Foreign Investors, Workers Look To Solve NZ's Construction Industry Crisis

- Sep 07, 2018-

  The construction industry is in crisis, and foreign investors and workers are looking to be part of the solution following the first ever Asian Construction Forum in Auckland today.

The collapse of big construction firms, mass skills shortages and the high cost of building materials all put pressure on the industry, resulting in an increase in foreign investors and workers.

Forum organisers estimate around $7 billion dollars has already been invested into the New Zealand construction industry by Chinese developers alone.

Asian Construction Forum organiser and Construction Marketing Services general manager Iain Watt says for changes to go smoothly, the gaps between what he calls traditional parts of the industry, and relative newcomers, need to be closed.

"What we see at the moment is they tend to operate within silos and this is an opportunity to bridge that cultural and language barrier," Mr Watt said.

Noah Bian, Flourishing Property Company's design director, says, "Everyone is trying their best to communicate and to learn about local market and culture and how we can fit into the environment".

However, firms coming in from China must face their own challenges regarding "how do we resource materials, how do we find contractors," Mr Bian said.

Jeff Fahrensohn, Auckland Council's manager for inspections, building control, says it's about giving overseas firms "a better light in how we look at things and guide them".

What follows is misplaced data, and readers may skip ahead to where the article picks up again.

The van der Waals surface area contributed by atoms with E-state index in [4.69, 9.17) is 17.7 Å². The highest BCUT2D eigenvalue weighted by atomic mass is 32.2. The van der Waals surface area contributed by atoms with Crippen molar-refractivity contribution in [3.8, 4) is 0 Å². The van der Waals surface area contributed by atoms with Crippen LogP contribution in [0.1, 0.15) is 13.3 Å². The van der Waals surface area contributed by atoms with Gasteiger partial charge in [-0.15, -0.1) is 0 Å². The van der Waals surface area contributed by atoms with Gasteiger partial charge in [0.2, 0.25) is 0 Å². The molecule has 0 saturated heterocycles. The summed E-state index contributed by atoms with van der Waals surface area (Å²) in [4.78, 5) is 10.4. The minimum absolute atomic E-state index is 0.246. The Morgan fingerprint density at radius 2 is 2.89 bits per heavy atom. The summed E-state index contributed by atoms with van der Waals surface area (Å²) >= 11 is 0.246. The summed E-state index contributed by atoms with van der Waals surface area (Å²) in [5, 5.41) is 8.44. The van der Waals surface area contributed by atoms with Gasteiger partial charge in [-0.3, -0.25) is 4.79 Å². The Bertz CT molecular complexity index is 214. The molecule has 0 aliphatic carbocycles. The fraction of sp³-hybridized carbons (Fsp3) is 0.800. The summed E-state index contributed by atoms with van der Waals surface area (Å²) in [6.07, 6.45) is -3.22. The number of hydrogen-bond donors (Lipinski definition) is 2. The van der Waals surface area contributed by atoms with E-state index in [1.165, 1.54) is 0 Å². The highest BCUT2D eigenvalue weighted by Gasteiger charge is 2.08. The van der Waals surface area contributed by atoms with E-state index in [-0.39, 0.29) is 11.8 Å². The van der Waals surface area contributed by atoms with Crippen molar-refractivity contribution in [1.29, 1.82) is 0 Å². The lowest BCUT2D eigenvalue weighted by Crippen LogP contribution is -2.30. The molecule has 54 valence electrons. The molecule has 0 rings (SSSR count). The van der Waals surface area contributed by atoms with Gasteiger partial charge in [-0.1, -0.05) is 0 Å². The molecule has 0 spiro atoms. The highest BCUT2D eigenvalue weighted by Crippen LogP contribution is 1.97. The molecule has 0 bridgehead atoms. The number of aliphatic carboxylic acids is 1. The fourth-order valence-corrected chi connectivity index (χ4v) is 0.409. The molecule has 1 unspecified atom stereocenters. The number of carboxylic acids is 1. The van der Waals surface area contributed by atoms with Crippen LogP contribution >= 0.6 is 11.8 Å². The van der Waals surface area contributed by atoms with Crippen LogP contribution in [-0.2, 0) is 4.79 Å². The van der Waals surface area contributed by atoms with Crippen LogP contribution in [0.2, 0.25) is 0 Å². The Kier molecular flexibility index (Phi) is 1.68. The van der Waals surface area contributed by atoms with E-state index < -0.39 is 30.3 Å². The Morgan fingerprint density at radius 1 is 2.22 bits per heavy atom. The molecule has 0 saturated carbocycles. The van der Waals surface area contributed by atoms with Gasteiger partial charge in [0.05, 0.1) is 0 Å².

"A lot of the time, it is just a knowledge gap or a technical decision," Mr Fahrensohn said.

Auckland Council says over half of inspections have some kind of Asian connection, which presents challenges of its own.

"Previously, we had some issues with translations on site being done by people with no building knowledge. Now, we're employing more Chinese speakers to help that sort of situation," he said.

Over 1000 people signed up to today's forum and the take home message is that the industry, government and councils all need to work together to tackle the challenges faced by the current influx of foreign investors and workers.

Real estate agents say to help solve the housing crisis, overseas investment is crucial.

Peter Thompson, of Barfoot and Thompson, says, "Give them some benefits to come here [and] build the property. We also need to make sure they are happy to work with us in conjunction".

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